Tuesday, 28 December 2010

SecretGarden @ Penang

A trip to the northern island of Penang, Malaysia usually ends up in heritage sightseeing or food hunting.  There are actually other Penang’s best that not many are aware of. 

Penang Botanic Gardens, established in 1884, the first botanic gardens in Malaysia, is a place not to be missed.  So are the Penang Hill, Penang National Park, Spice Garden, Tropical Fruit Farm, Butterfly Farm etc.

It was very unfortunate for me as I didn’t had the chance to visit Penang Hill.  The funicular train was not yet operational.   However I managed to ride the road tram at Penang Botanic Gardens, briefly though, no thanks to the unpredictable tropical rain.   I visited the Butterfly Farm at Teluk Bahang too, but in a hasten manner.   

Yet, I did encountered some plants at places least expected.

At Fort Cornwallis, Captain Sir Francis Light’s statue stood high by a Areca catechu, locally known as pokok pinang, the betel nut palm, of which the island gets its name.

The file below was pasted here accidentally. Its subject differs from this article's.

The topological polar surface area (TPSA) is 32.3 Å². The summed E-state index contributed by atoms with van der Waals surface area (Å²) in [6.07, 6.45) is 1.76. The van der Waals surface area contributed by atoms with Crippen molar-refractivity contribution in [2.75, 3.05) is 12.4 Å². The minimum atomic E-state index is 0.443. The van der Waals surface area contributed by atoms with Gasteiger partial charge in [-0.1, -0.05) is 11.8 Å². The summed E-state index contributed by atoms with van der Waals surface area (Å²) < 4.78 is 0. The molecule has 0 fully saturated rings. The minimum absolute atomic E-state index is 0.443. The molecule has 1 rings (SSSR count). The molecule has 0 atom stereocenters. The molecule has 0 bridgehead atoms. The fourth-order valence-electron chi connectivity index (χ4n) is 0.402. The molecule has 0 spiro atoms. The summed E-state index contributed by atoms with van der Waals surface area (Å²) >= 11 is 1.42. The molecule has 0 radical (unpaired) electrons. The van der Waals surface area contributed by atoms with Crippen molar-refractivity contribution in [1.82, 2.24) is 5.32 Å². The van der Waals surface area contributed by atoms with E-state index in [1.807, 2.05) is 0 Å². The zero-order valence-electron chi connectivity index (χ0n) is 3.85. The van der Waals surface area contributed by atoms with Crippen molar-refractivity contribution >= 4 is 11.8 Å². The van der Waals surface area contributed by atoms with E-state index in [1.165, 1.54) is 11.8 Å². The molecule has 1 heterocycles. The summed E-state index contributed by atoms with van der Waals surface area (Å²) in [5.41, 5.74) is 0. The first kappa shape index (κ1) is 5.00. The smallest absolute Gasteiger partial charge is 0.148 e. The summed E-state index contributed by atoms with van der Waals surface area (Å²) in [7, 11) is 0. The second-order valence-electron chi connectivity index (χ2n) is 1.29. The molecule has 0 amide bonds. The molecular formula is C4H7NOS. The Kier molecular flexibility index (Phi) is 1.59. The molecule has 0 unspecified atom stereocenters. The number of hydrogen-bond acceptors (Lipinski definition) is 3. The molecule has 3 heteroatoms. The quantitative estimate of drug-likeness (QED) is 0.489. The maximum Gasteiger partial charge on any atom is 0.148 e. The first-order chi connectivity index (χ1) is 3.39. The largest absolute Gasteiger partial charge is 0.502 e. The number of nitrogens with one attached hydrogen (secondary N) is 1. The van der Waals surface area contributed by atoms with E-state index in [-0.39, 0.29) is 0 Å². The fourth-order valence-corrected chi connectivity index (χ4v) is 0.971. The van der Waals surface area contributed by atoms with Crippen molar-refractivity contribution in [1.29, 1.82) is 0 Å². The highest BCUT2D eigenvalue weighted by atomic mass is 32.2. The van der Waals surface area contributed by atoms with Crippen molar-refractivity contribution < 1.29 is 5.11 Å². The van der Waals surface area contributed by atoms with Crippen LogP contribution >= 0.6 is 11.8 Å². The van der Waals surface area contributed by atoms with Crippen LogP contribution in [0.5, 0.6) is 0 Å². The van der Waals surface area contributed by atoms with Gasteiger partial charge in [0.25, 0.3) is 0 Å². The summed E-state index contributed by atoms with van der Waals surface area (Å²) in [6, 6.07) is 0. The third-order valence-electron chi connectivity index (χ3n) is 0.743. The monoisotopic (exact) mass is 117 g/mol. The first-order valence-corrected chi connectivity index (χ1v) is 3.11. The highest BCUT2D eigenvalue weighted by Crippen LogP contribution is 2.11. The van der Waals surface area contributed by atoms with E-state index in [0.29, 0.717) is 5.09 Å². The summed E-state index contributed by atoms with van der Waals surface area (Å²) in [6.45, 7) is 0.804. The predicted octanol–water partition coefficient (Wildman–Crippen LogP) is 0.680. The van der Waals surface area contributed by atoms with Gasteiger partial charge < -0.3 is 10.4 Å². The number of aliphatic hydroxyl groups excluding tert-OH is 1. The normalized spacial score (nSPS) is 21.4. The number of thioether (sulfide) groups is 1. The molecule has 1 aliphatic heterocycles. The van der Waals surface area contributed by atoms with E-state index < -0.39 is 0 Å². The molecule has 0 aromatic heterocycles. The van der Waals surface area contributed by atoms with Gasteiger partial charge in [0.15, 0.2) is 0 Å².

Also at Fort Cornwallis, a tiny purple peanut-like legume shyly grows at a corner.  I had yet learn its real name.
( Ongzi 2014 :  oh ! it''s Desmondium triflorum )

On a wooden crossing, a Ficus religosa quietly encroaching its roots.  

Then, at the Clan Jetties, I spotted a pot of malnutrition Catharanthus roseus.   Yet, the greens still capable of portraying a great contrast to the grayish wooden plank.

The locals selling nutmeg oil fronting their homes, also displaying some Myristica fragrans’ seeds.

Finally, at Penang Botanic Gardens, before it rains, I snapped a few photos of the infamous cannonball trees, Couroupita guianensis.  They were still in flowering stage, no cannonball-fruit sighted.